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Figure 2. Number of dragonfly (Odonata) species collected from urban and non-urban sites in eastern Texas.
Figure 2. Number of dragonfly (Odonata) species collected from urban and non-urban sites in eastern Texas.
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Figure 3. Detrended correspondence analysis biplot of dragonfly (Odonata) diversity in east Texas streams based on benthic, snag, non-urban, and urban distributions. See Table 2 for taxa abbreviations. Eigenvalues were 0.14 for Axis 1, 0.07 for Axis 2.
Figure 3. Detrended correspondence analysis biplot of dragonfly (Odonata) diversity in east Texas streams based on benthic, snag, non-urban, and urban distributions. See Table 2 for taxa abbreviations. Eigenvalues were 0.14 for Axis 1, 0.07 for Axis 2.
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Figure 4. Canonical correspondence analysis triplot of dragonfly (Odonata) associations with environmental variables in east Texas streams based on benthic, snag, non-urban, and urban distributions. See Table 1 for a description of the variables and Table 2 for a description of the Odonata taxa.
Figure 4. Canonical correspondence analysis triplot of dragonfly (Odonata) associations with environmental variables in east Texas streams based on benthic, snag, non-urban, and urban distributions. See Table 1 for a description of the variables and Table 2 for a description of the Odonata taxa.
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Table 1. Environmental variables used in the canonical correspondence analysis and their abbreviations. Adapted from Bowles et al. [12].
Table 1. Environmental variables used in the canonical correspondence analysis and their abbreviations. Adapted from Bowles et al. [12].
24-h mean dissolved oxygen (mg/L)DO
Mean temperature (Celsius)Temp
Specific conductance (µm/cm)Conductivity
Turbidity (NTU)Turbidity
Total suspended solids (mg/L)TSS
Chlorophyll a (mg/L)CHL-a
Chloride (mg/L)Chloride
Ammonia (mg/L)NH3
Total phosphorus (mg/L)Phosphorus
Leaf litter (%)Leaf litter
Filamentous algae (%)Algae
Aquatic plants (%)Macrophytes
Canopy, mid-channel (%)Canopy
Substrate embeddedness (%)Embeddedness
Large woody debris (%)Wood
Brush (%)Brush
Non-agricultural riparian zone (%)Non-ag riparian
Agricultural riparian zone (%)Ag riparian
Substrate, fines (%)Fines
Substrate, sand (%)Sand
Substrate ≤ sand/fine gravel (%)Sand and fine gravel
Substrate, ≥large gravel (%)Large gravel
Substrate, hardpan clay (%)Hardpan
Bedrock substrate (%)Bedrock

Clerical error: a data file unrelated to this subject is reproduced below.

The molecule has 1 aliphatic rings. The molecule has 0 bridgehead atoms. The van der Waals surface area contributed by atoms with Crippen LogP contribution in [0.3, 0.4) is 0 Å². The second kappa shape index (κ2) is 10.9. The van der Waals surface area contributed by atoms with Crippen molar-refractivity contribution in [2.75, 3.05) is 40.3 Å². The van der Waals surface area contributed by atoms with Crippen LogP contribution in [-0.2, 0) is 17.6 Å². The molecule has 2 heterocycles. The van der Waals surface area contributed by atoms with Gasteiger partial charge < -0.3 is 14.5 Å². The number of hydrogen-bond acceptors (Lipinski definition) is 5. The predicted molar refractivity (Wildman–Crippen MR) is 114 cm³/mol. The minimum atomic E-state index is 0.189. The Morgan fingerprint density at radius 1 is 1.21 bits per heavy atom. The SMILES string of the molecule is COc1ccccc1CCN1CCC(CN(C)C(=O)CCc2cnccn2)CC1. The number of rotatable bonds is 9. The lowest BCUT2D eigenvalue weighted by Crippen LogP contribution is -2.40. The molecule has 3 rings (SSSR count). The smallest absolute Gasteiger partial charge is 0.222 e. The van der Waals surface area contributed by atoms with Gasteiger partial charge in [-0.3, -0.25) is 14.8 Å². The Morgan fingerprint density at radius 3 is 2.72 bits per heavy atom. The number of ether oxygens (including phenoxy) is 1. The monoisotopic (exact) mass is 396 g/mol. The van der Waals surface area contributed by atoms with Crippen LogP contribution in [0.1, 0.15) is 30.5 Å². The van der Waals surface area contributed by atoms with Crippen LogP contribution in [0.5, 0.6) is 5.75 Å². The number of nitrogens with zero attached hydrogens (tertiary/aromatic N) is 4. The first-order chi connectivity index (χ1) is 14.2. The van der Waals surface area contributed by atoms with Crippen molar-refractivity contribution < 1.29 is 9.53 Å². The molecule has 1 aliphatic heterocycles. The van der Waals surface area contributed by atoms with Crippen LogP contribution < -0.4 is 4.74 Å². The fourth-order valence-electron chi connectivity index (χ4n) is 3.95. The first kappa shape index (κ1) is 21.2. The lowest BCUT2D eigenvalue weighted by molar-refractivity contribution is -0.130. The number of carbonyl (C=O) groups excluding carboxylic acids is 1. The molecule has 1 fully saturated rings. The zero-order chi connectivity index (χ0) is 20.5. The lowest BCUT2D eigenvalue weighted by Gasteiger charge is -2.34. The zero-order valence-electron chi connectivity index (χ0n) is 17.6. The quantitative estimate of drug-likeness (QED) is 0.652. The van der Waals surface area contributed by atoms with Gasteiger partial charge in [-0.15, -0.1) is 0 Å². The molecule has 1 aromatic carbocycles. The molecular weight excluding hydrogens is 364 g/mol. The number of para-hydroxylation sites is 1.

Channel sinuositySinuosity
Glide habitat (%)Glide
Riffle habitat (%)Riffle
Pool habitat (%)Pool
Table 2. Number of collection sites where dragonfly (Odonata) species were collected from snag and benthic substrates and from non-urban and urban streams.
Table 2. Number of collection sites where dragonfly (Odonata) species were collected from snag and benthic substrates and from non-urban and urban streams.
Boyeria vinosa (Say)BOVI87105
Brechmorhoga mendax (Hagen)BRME3782
Didymops transversa (Say)DITR6271
Erpetogomphus designatus Hagen in SelysERDE69141
Erythemis simplicicollis (Say)ERYT811172
Hagenius brevistylus SelysHABR5050
Macromia illinoensis WalshMAIL3110410
Pachydiplax longipennis (Burmeister)PALO3571
Perithemis tenera (Say)PETE4590
Phyllogomphoides stigmatus (Say)PHST255291
Progomphus obscurus (Rambur)PROB178241
Sympetrum corruptum (Hagen)SYCO1221
Table 3. Tolerance values for dragonflies (Odonata) collected during this study. Where tolerance values are not known for species, they are presented for the genera.
Table 3. Tolerance values for dragonflies (Odonata) collected during this study. Where tolerance values are not known for species, they are presented for the genera.
Source *
Family Aeshnidae
Boyeria vinosa6.323.5--5.4----4.3
Nasiaeschna pentacantha8-------888.0
Family Corduliidae
Somatochlora spp.8.91-918.41-8.914.9
Somatochlora linearis----------
Family Gomphidae
Aphylla angustifolia----------
Erpetogomphus spp.---4-----12.5
Erpetogomphus designatus----------
Hagenius brevistylus41----1-4-2.0
Phyllogomphoides spp.---------11
Phyllogomphoides stigmatus----------
Progomphus obscurus8.7------ 8.7-8.7
Family Libellulidae
Brechmorhoga spp.-----10---68.0
Brechmorhoga mendax----------
Erythemis spp.---------55.0
Erythemis simplicicollis----------
Orthemis spp.---------99.0
Orthemis ferruginea----------
Pachydiplax longipennis9.6-------9.6109.7
Perithemis spp.10---4-10--47.0
Perithemis tenera (Say)----------
Playthemis lydia (Drury)----------
Sympetrum spp.7.310--4-10-7.377.6
Sympetrum corruptum (Hagen)-----------
Family Macromiidae
Didymops spp.-----------
Didymops transversa (Say)-----------
Macromia spp.6.72--24.92-6.733.9
Macromia illinoensis Walsh-----------
* 1. Southeast [10]; 2. Upper Midwest (Wisconsin) [10]; 3. Midwest (Ohio) [10]; 4. Northwest (Idaho) [10]; 5. Mid-Atlantic [10]; 6. [51]; 7. [43]; 8. [44]; 9. [52]; 10. [53].
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Bowles, D.E.; Kleinsasser, L.J. Environmental Determinates of Distribution for Dragonfly Nymphs (Odonata: Anisoptera) in Urban and Non-Urban East Texas Streams, USA. Hydrobiology 2022, 1, 76-88.

AMA Style

Bowles DE, Kleinsasser LJ. Environmental Determinates of Distribution for Dragonfly Nymphs (Odonata: Anisoptera) in Urban and Non-Urban East Texas Streams, USA. Hydrobiology. 2022; 1(1):76-88.

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Bowles, David E., and Leroy J. Kleinsasser. 2022. "Environmental Determinates of Distribution for Dragonfly Nymphs (Odonata: Anisoptera) in Urban and Non-Urban East Texas Streams, USA" Hydrobiology 1, no. 1: 76-88.